Shirley Horn's pianos and vocals are so interdependent on each other that the whole has always been so much greater than the sum of the parts. Witness Horn's piano accompaniment of Carmen McRae's vocals on "Sarah: Dedicated to You" which, while sensitive and skilled, somehow lacked the Horn "magic". Similarly, when Horn lent her vocals to Charlie Haden's "Art of the Song", there was a hesitancy to them that one simply does not hear when she provides her own accompaniment (making her 2001 release, "You're My Thrill", a particularly welcome return to form). On this album, the recent amputation of Horn's right foot has forced her to leave the keyboard work to two other artists; this has resulted in a program which, while still masterful, leaves the listener wondering just how much finer it could have been with Horn in her rightful place seated at her Steinway. There is more breathiness here, and a far more tentative, less fluid approach to her singing which seems to be as much about remaining in step with her musicians as it does about providing emotional depth to the material (which is particularly noticeable on the slower ballads). The playlist is typically top-notch, of course - especially the mesmerizing "If You Go Away", the poignant "This is All I Ask" and the gorgeously sung title song that is almost ineffably moving. There is an autumnal cast to this album which, in view of Horn's recent health problems (coupled with the loss of her long-time bassist), cannot be merely coincidental. In fact, it almost appears as if Horn is saying goodbye to her listeners with this release - something no devoted fan of Horn wants to hear any time soon.
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13 of 13 people found the following review helpful By Terrance H. Heath on April 6, 2004
Format: Audio CD
I've been a fan of Horn's since she released "You Won't Forget Me," and since then I've bought her recordings faithfully, and never been disappointed. Horn continues to please with "May the Music Never End." Where the title of "You Won't Forget Me" seems like a musical promise, "May the Music Never End" is surely the fervent hope of any Horn fan. Her choice of material is immpecable, as usual, and one notes the hint of a farewell in her choice of songs like "Yesterday," "If You Go Away," "Everything Must Change," and the title track. There's a moment in "Yesterday" when her voice breaks, either because she's approaching its limits or because of the emotional delivery. Either way, it works. But Horn truly hits her stride during the final half of the cd, beginning with a haunting take on "Ill Wind." The autumnal tone really takes hold with the final three songs: "Everything Must Change," "This Is All I Ask," and "May the Music Never End." It sounds as if Horn - after the death of her usual bass player, and her own health problems forced her to hand-off piano duties on this CD - is bidding a fond farewell to music and to the world. But Horn's fans certainly hope not. After all, we don't want the music to ever, ever end.
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9 of 9 people found the following review helpful By Jana L. Perskie HALL OF FAMETOP 500 REVIEWERVINE VOICE on August 1, 2003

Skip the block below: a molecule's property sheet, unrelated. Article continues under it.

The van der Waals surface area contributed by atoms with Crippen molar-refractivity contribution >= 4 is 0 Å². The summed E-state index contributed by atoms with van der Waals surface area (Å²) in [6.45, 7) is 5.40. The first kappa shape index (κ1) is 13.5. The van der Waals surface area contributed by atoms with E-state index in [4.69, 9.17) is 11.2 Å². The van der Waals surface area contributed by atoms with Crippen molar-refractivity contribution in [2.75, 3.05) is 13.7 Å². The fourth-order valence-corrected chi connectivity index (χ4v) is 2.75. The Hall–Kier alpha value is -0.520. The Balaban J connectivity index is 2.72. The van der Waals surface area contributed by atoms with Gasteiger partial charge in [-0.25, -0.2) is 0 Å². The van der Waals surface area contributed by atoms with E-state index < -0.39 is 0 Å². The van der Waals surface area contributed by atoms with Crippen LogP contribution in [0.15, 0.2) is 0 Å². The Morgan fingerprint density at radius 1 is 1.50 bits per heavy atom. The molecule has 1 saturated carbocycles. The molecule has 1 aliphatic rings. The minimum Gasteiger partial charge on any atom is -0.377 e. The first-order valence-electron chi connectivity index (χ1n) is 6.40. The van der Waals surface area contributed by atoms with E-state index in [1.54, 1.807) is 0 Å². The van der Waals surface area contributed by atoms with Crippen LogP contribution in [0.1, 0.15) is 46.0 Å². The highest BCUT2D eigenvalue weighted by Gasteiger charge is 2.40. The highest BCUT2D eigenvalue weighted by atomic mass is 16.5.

Format: Audio CD
I just got home from doing some CD shopping, and turned on Shirley Horn's "May The Music Never End." As I type and listen - multi-tasking here - I can only say WOW! At age 69, Ms Horn is better than ever!
Joined by pianist extraordinaire, Ahmad Jamal, on four tracks, and flugelhornist Roy Hargrove, Ms. Horn sings in her distinctive, rich, soulful style. She is filled with love, emotional intensity - and is absolutely breathtaking! Shirley Horn is one of the few ballad singers who literally causes listeners' to hold their breath, as she weaves her spell, while the stories she sings unfold. She is a vocalist who has built her legend singing of heartbreak. And she can break your heart.
Her previous albums have received eight consecutive Grammy nominations. And this is one of her best ever. The twelve songs, filled with bittersweet longing, unrequited love, and love hard-won, include: Harold Arlen's classic "Ill Wind," Paul McCartney's and John Lennon's "Yesterday," Jacques Brel's brilliant "If You Go Away," Duke Ellington's "Take Love Easy," Michel LeGrand's "Watch What Happens," (with a bossa nova beat), and a bluesy version of "Forget Me."
This entire collection is heartfelt and top-notch! Shirley Horn, may your music never end!
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9 of 9 people found the following review helpful By Thomas W Cooney on August 19, 2003
Format: Audio CD
I never thought Horn could top an album like "Here's to Life" or a track like "You Won't Forget Me," but she does both here. Not only is this her best album and clearly a front runner as the best album of 2003, but her English rendition of "Ne Quitte Pas" is phenomenal. This track should be required listening for every Mariah screamer and American Idol dramatist out there. She manages to oscillate between joy and pain in this brief song as if the two emotions were her invention.
If there is any drawback to this album, it is twofold: The Beatles' track, "Yesterday" exposes how trite the lyrics to that song are, and, more grave, there is a sense that Horn is calling it a career here. I hope it's not the case, but if it is, she knows how to end it. Why she is not a national treasure, I don't know.